20 November 2006

Your Input Needed on the "Library Transformation Act of 2006" by Tuesday, November 21st

WHAT MLK MEMORIAL COULD BE: This renovated downtown flagship library is the vision that the mayor doesn't want you to see! Image from the DC Library Renaissance Project.
You may or may not be for the proposed new central library on the old Convention Center site. Personally, I wish we'd further investigate the potential of the old Carnegie Library (formerly the City Museum of Washington and currently a party rental). Whatever your feelings on this often contentious debate, please consider making your opinion known by contacting the DC Council’s Committee on Education, Libraries and Recreation. The following - clearly against the bill - is from Robin Diener of the DC Library Renaissance Project, but full of useful information even if you disagree and want to share your thoughts within the next two days:
Critical Vote To Save Martin Luther King Jr. Memorial Library - 5 DC Councilmembers Need to Hear From YOU!

The DC Council’s Committee on Education, Libraries and Recreation is scheduled to vote on the fate of Martin Luther King Jr. Memorial Library (MLK).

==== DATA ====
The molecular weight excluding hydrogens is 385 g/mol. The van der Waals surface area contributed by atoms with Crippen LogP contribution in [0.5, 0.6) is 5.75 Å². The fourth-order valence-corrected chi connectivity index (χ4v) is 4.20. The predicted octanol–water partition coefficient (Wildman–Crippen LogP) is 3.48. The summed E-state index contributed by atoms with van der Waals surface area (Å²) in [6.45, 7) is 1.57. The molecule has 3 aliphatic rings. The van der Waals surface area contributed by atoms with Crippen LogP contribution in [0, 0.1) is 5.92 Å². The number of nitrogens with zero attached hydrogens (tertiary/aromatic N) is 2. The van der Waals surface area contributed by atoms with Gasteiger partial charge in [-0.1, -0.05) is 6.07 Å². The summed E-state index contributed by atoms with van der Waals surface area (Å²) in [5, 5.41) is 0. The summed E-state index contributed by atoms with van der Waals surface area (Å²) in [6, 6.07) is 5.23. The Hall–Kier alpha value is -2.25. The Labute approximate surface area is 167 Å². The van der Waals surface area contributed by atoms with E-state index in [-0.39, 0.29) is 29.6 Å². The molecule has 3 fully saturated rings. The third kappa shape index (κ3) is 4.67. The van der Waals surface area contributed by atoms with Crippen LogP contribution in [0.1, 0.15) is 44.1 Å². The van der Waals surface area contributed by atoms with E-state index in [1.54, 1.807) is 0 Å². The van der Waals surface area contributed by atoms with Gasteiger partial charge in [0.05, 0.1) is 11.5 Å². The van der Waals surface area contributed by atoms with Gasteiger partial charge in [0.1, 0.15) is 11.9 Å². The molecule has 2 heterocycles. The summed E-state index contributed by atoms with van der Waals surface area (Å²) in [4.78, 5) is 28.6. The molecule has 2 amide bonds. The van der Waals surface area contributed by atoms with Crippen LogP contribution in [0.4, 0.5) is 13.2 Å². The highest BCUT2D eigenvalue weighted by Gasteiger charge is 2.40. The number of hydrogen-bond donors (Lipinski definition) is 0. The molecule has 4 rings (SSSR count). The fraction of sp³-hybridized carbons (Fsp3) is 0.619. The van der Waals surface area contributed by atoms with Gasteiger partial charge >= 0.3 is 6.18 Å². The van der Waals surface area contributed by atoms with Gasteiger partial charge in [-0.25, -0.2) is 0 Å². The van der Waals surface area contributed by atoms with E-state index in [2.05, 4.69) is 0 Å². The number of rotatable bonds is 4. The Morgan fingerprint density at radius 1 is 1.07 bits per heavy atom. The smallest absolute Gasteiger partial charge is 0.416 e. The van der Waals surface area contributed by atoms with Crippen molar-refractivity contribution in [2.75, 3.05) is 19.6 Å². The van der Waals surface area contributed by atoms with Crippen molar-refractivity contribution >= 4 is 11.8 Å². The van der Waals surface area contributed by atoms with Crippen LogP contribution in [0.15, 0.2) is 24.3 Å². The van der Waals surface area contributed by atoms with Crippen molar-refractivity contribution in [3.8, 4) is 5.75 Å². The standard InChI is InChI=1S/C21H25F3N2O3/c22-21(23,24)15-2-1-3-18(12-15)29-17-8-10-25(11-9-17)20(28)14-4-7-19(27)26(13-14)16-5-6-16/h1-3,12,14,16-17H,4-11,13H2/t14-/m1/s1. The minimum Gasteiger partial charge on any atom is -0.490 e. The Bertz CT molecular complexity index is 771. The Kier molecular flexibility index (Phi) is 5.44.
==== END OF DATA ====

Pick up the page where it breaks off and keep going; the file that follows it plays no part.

When: Tuesday, November 21st, 2006 at 3pm
Where: Room 123, John Wilson Building, 1350 Pennsylvania Ave, NW
Legislation: Bill 16-734, the “Library Transformation Act of 2006”

The bill allows the city to lease MLK to a private entity for 99 years, and construct a new library at the former Convention Center site ("old CC"). The five Councilmembers on the Committee need to hear from you now in opposition to the bill.

In Person: Attend the hearing on Tuesday, November 21st at 3 pm, and bring friends. A packed room of MLK supporters may convince the Councilmembers to vote no on Bill 16-734.

Contact the 5 Councilmembers: e-mail, call or fax . . .

Councilmember Marion Barry:
Phone: (202) 724-8045 / Fax: (202) 698-2388

Councilmember Vincent Gray:
Phone: (202) 724-8068 / Fax: (202) 724-8097

Councilmember Phil Mendelson:
Phone: (202) 724-8064 / Fax: (202) 724-8099

Committee Chairman Councilmember Kathy Patterson:
Phone: (202) 724-8062 / Fax: (202) 724-8118

Councilmember Carol Schwartz:
Phone: (202) 724-8105 / Fax: (202) 724-8071

Talking Points:

· I urge you to oppose Bill 16-734, the “Library Transformation Act of 2006.”
* Reopening the four closed branch libraries, and revitalizing the rest of the neighborhood libraries, is a higher priorty than a new central library.
* The proposed library on the old CC site would be smaller than MLK.
· The old CC site is a second-rate location with no Metro stops within 800 feet (2 blocks). MLK is within two blocks of five stops, serving all Metro lines!
· We have seen only one line drawing of the library proposed for the old CC building. It shows 9 small floors of awkward triangular spaces, with admistrative offices in the basement. MLK is the gold standard for flexibility with a rectangular layout that can accomodate change now and in the future.
* The library system is predicting huge increases in library usership based on the amount of housing being built downdown, yet the proposed old CC library has no provision for future expansion. MLK is larger and engineered to have a fifth floor added.